A few of you have asked whatever happened in the Xtina saga, and the inconvenient truth is that there just isn’t much to tell. I’d love to tell you that she and Chickadee have become the best of friends or that my daughter is somehow helping her out and making her life easier, but the reality is that Chickadee is pretty much avoiding her and Xtina continues to get into trouble on a regular basis. None of the kids like her very much, from what I hear, and although I do remind Chickie that I expect her to be kind (or at the very least, not mean), the avoidance routine is working out pretty well. Her teacher counsels her to steer clear, even, so what else can we do? As much as I’d love it for my daughter to be the one to make this little girl’s life better, my first priority is MY kid. That’s the sad and selfish truth.
It would make a better story some other way, but what I’m learning is that when it comes to my children, excessive storytelling is starting to get on my last nerve.
There’s a lot I don’t talk about, when it comes to my kids, either out of concern for their privacy or because I fear their father will read and take something the wrong way. The inconvenient truth of being the custodial parent is that there are moments, yes, treasured moments of wonderful that make it all worth it, but they are tucked in amongst a daily drudgery of being The Mean One.
Most of the time I weather this reality pretty well, but yesterday was an exceptional day. I do not mean that in a “wow, this is exceptional like unicorns and rainbows” manner.
Although I realize I often talk about Monkey as if he is nothing but sweetness and light, the inconvenient truth about my son is that IN ADDITION to being a big ball of love personified, his various issues result in some “quirks” that DRIVE ME UP A FREAKING WALL. One of these charming little facets of his personality is that he is given to adopting an exaggerated version of reality in many ways. Now, it’s the sensory issues that cause him to cry out “SHE PUNCHED ME” when Chickadee merely brushes past him; after years of thinking he was just a drama queen, we did learn that maybe it really does feel that way to him. Fine. I do not think it’s his sensory issues, however, that cause him to play the victim in so many other ways.
Allow me to set the stage: Yesterday, Monkey had six reading comprehension questions to answer for homework. In a perfect world, that assignment should have taken… SIX MINUTES. In a Monkey world, okay, let’s give him twenty minutes. Heck—let’s give him an entire half an hour. That should’ve been plenty of time.
The inconvenient truth is that it took him TWO ENTIRE HOURS to finish it, and that was amidst continual nagging from me and schlepping around to various places we needed to go. By the time the homework was completed I was THIS CLOSE to gnawing his face off. Some days, and on some things, he can focus flawlessly. Some days (like yesterday) he cannot seem to stay on task and everything is a struggle. I accept this as best I can.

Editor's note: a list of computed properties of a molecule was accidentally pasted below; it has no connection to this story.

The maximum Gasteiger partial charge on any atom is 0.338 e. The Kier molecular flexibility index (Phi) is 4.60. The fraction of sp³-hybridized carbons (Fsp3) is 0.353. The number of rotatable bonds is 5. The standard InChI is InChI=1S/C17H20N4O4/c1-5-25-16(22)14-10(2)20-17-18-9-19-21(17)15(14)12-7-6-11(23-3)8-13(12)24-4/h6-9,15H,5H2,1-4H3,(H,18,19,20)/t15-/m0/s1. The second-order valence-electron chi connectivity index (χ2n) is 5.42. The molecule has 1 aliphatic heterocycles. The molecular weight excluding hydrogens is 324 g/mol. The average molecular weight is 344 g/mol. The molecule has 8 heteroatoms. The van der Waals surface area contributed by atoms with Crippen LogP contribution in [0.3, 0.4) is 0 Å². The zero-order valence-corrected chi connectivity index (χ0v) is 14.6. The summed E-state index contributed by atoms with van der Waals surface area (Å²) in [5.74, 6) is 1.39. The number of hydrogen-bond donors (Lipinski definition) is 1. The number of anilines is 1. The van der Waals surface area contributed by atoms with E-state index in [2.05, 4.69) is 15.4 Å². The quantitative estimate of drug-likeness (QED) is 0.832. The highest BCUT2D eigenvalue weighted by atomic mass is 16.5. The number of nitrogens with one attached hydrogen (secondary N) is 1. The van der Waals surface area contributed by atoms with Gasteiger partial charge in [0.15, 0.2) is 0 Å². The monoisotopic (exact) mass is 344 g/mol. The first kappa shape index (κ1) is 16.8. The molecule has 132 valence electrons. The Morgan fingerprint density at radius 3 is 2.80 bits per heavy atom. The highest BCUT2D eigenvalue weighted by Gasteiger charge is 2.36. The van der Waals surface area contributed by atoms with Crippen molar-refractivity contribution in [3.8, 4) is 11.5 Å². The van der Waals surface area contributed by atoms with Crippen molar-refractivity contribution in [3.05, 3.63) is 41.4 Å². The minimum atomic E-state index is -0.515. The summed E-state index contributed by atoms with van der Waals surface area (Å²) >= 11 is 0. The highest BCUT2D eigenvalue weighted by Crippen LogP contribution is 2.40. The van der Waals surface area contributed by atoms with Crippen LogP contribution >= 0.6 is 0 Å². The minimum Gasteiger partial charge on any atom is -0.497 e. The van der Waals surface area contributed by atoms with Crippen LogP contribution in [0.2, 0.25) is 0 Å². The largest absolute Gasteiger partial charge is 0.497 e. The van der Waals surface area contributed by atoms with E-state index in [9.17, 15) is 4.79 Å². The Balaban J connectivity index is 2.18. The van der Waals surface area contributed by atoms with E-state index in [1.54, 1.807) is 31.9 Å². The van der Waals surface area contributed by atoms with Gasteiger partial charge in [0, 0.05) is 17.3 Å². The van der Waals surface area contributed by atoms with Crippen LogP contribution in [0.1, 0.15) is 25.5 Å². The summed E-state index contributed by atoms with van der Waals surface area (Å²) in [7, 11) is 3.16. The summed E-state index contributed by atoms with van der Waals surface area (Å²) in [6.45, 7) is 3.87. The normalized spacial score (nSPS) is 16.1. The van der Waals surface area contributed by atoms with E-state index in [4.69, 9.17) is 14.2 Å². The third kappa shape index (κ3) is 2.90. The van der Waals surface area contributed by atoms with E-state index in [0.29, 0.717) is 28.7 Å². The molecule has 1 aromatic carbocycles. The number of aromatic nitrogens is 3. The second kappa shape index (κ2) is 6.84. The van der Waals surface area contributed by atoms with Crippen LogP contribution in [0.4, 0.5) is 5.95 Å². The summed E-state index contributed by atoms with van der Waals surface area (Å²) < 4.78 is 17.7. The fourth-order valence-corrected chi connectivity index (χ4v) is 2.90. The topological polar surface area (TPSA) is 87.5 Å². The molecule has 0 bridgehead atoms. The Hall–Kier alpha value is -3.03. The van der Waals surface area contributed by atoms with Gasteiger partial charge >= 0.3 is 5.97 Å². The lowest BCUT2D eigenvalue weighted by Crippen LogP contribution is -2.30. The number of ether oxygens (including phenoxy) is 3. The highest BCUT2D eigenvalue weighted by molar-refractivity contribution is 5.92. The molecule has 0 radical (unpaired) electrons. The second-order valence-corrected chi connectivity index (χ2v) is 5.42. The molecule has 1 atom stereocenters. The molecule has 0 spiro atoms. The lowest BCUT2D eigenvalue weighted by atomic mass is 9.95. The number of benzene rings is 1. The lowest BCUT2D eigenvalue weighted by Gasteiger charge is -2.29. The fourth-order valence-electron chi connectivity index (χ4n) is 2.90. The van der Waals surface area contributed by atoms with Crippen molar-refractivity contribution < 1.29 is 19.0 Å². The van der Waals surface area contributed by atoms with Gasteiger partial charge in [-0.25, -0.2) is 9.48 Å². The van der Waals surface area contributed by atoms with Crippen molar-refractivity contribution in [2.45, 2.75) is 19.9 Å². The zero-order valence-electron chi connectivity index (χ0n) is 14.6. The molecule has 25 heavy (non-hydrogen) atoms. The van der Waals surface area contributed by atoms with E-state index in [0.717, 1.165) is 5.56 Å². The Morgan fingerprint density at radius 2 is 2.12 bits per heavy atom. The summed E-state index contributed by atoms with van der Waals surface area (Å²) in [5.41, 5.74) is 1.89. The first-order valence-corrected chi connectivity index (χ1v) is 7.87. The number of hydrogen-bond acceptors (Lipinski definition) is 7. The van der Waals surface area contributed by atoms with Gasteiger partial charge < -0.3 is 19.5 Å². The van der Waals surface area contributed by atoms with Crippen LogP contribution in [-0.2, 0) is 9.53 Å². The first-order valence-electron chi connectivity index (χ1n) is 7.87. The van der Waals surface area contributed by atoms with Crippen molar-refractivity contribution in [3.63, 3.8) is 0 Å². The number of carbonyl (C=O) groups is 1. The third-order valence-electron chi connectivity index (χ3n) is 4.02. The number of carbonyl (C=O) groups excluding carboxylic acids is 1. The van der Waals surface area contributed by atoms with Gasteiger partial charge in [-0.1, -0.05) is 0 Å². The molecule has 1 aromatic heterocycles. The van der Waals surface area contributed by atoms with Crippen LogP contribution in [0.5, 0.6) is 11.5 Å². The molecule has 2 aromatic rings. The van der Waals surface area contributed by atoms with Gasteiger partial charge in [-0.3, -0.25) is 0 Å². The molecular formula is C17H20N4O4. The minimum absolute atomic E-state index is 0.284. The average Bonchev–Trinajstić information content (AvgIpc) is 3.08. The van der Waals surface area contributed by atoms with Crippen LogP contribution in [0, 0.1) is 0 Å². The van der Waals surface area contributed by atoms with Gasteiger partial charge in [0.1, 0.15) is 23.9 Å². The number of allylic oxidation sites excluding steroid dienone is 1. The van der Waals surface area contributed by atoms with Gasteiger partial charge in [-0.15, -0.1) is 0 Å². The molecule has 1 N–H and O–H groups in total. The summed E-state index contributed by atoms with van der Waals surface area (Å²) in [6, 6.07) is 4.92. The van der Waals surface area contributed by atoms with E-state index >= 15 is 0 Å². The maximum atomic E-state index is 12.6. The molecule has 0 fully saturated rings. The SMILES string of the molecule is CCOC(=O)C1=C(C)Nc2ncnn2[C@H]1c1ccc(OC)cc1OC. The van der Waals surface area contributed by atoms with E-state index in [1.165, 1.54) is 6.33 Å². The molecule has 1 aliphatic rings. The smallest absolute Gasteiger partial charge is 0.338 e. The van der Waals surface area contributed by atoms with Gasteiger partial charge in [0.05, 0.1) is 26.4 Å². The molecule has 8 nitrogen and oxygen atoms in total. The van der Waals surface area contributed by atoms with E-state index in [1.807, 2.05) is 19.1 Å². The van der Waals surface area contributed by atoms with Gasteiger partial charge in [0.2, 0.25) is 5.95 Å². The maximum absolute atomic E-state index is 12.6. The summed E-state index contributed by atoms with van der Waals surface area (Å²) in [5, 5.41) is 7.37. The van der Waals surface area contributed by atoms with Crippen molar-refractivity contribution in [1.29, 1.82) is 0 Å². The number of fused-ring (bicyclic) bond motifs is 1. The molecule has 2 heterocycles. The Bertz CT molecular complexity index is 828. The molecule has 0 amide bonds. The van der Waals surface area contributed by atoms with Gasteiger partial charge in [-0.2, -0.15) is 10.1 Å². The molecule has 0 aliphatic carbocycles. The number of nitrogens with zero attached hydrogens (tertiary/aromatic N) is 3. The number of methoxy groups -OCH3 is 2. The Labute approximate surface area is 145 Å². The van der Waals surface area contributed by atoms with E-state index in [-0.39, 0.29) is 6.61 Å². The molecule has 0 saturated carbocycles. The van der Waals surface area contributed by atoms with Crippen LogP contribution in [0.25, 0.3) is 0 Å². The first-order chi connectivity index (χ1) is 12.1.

But when Monkey got on the phone with his father last night, Otto and I were standing in the kitchen while he ran into the living room and JUMPED UP ON and WALKED ACROSS the couch. It had just been that kind of day when he cannot seem to rein in his mind or body. I get that. But with the urge to GNAW HIS FACE OFF so fresh in my mind, I bellowed from where I stood “GET! OFF! THE! COUCH!”
And that was bad enough, really, but then as clear as day I heard Monkey tell his father, “I don’t know WHY Mama is yelling at me! I was just STANDING THERE next to the couch!”
The inconvenient truth is that my ex is prone to complain bitterly if he feels I am “eavesdropping” on his calls with the kids, but sometimes I hear things because we happen to be in the same house. I try to give them privacy for their calls, but such is life. So I heard this, and I wanted to smash my head into the nearest wall, because it’s not bad enough that I spent the entire afternoon shuttling the kids around and riding herd on homework and TRYING to be a calm and good and understanding mother, but here was my son with his moral outrage at having been hollered at over “nothing.” And sharing that with his father, who I hope would know better than to believe him, but who knows.
The other inconvenient truth is that THEN my daughter—who had mouthed off to me in front of her Tae Kwon Do teacher less than an hour earlier in such a way that I was certain I had reached a new height of mortification—got on the phone with her father to complain about the injustice of me being angry with her. Of course, she may have left out a few key details. Like what she did.
I know, I know; it’s a thankless job, some days, and that’s how it goes and I should suck it up. That is true of being a parent, period. But the inconvenient truth is that when my kids so blatantly act like they have it SO ROUGH here with me and then are sweetness and light for their dad on the phone, I take it personally even though I know I shouldn’t. And I start to doubt myself, even though I know I don’t need to do that, either.
On the other hand, somehow I managed not to turn my alarm on last night and we all overslept, and as I was racing around and barking at the children this morning the inconvenient truth is that I felt that anger bubbling up again even though I’d vowed, last night, to start over fresh this morning. And while I was packing lunches Chickadee needed her homework signed, and when I said “just a minute,” Otto offered to check it and sign it for her. And without hesitation she handed it over and let him pen his name in the “parent signature” spot and then thanked him.
So maybe the inconvenient truth is that everything is actually fine.